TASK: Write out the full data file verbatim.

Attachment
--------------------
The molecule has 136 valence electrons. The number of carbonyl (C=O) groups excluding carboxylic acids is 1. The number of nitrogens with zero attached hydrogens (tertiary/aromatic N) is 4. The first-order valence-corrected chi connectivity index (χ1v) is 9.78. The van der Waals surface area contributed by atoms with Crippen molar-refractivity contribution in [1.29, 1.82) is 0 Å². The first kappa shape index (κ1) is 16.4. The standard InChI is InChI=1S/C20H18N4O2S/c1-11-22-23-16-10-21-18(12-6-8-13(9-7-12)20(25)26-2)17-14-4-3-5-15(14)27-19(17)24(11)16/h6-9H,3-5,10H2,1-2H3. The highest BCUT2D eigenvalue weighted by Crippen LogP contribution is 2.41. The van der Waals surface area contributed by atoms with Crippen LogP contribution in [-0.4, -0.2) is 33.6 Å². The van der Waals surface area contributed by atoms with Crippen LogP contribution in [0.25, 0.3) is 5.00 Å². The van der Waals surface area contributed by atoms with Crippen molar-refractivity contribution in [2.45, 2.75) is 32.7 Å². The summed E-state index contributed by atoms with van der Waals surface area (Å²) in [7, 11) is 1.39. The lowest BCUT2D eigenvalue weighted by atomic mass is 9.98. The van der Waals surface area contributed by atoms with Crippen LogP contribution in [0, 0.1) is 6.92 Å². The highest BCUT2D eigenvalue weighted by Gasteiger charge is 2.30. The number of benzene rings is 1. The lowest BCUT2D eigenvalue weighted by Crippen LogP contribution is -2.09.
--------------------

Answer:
The molecule has 136 valence electrons. The number of carbonyl (C=O) groups excluding carboxylic acids is 1. The number of nitrogens with zero attached hydrogens (tertiary/aromatic N) is 4. The first-order valence-corrected chi connectivity index (χ1v) is 9.78. The van der Waals surface area contributed by atoms with Crippen molar-refractivity contribution in [1.29, 1.82) is 0 Å². The first kappa shape index (κ1) is 16.4. The standard InChI is InChI=1S/C20H18N4O2S/c1-11-22-23-16-10-21-18(12-6-8-13(9-7-12)20(25)26-2)17-14-4-3-5-15(14)27-19(17)24(11)16/h6-9H,3-5,10H2,1-2H3. The highest BCUT2D eigenvalue weighted by Crippen LogP contribution is 2.41. The van der Waals surface area contributed by atoms with Crippen LogP contribution in [-0.4, -0.2) is 33.6 Å². The van der Waals surface area contributed by atoms with Crippen LogP contribution in [0.25, 0.3) is 5.00 Å². The van der Waals surface area contributed by atoms with Crippen molar-refractivity contribution in [2.45, 2.75) is 32.7 Å². The summed E-state index contributed by atoms with van der Waals surface area (Å²) in [7, 11) is 1.39. The lowest BCUT2D eigenvalue weighted by atomic mass is 9.98. The van der Waals surface area contributed by atoms with Crippen LogP contribution in [0, 0.1) is 6.92 Å². The highest BCUT2D eigenvalue weighted by Gasteiger charge is 2.30. The number of benzene rings is 1. The lowest BCUT2D eigenvalue weighted by Crippen LogP contribution is -2.09.